In an industry note on transportation equipment manufacturer Cummins, Michael Baudendistel, transportation analyst of Stifel, said the vehicle type that’s “best suited” for electric vehicles is transit buses where electricity is inexpensive or government subsidies are offered. But over-the-road, long-haul trucks are not “well suited for electrification.” In the middle are trucks such as local pickup and delivery vehicles.
“It is perplexing to us that Tesla would target a market that is one of the worst candidates for electric vehicles,” Baudendistel said. “That is not to say that Cummins believes that electrification will never have a place in on-highway heavy duty trucks, but rather, Cummins demonstrated at its technical centers that its diesel engine products will offer progressively more hybrid electrification for the purposes of increasing fuel efficiency while also extending range.”
In August, Cummins announced an all-electric truck with a range of 100 miles. The two-axle Aeos is a class 7 truck, a class smaller than the Tesla Semi.
Other statistics Tesla claimed are the truck runs from zero to 60 mph in 20 seconds fully loaded, climbs a 5% grade at 65 mph and has “instant traction control” with its four independent motors on rear axles. It has fewer systems to maintain, will provide more than $200,000 in fuel savings and have a two-year payback period. It’s also expected to be safer than existing trucks, with its collision avoidance system, a driver’s seat that is at the center of the cab and a low center of gravity to prevent rollovers.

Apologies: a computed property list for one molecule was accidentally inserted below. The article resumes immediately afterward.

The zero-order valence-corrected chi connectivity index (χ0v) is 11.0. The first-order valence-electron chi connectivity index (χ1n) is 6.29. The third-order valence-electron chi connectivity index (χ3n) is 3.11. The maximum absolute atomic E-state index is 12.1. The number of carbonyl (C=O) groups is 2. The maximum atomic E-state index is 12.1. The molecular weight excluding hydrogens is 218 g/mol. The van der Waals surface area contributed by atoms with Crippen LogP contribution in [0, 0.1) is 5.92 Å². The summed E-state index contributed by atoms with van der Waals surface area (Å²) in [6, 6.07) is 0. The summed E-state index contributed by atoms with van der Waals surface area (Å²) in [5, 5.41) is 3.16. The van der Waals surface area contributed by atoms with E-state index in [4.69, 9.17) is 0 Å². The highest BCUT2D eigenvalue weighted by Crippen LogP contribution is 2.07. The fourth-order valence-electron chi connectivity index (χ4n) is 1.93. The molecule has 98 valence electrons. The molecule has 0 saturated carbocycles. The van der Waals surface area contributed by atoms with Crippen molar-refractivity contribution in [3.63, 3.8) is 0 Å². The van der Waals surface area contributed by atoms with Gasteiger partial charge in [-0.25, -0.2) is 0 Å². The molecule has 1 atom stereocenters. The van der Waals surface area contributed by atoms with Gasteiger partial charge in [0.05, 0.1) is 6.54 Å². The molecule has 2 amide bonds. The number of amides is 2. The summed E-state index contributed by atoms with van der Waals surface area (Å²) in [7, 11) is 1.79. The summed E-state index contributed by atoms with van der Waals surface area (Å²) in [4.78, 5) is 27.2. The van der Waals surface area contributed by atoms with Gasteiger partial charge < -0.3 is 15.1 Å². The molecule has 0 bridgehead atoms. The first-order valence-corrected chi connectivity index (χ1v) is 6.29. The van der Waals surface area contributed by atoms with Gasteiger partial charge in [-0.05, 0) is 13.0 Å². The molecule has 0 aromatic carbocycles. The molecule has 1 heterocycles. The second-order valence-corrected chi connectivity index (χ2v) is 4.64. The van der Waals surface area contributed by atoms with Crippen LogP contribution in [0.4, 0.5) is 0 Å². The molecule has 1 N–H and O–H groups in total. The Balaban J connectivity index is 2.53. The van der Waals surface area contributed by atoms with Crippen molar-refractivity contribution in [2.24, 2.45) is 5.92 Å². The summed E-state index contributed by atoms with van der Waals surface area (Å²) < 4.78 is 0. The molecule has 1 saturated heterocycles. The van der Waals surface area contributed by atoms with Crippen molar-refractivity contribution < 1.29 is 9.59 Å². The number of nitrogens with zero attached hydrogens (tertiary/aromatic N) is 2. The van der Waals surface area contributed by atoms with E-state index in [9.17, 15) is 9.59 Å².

In a Transport Topics webinar, Seth Clevenger, who attended the unveiling of the Tesla truck, described some the benefits of the truck from a maintenance standpoint, including its four motors but only need two to run and lack of transmission or diesel particulate filters. The truck will offer drivers “a wide view,” with the seat at the center, and two large touchscreen panels on either side of the steering wheel will replace the instrument panels.
Clevenger was uncertain how more experienced drivers would respond to the technology, but said it might attract younger drivers to the profession who haven’t previously considered it. Also, the Tesla Semi might change behavior of drivers in that during their 30-minute break or while the truck is being unloaded they could charge their truck.
Reservations for the Tesla Semi can be made on the company’s website, and are $5,000 per truck. The reservation payment “may be cancelled at any time, in which case you will receive a full refund,” according to Tesla’s terms and conditions.
J.B. Hunt didn’t disclose the investment into the trucks, but it’s not part of its “five-year, $500 million investment to improving operating systems, developing cloud infrastructure and creating innovative and disruptive technologies. The additional investment in Tesla trucks further demonstrates J.B. Hunt’s commitment to meeting the needs of an evolving supply chain and introducing new technology for its customers and employees.”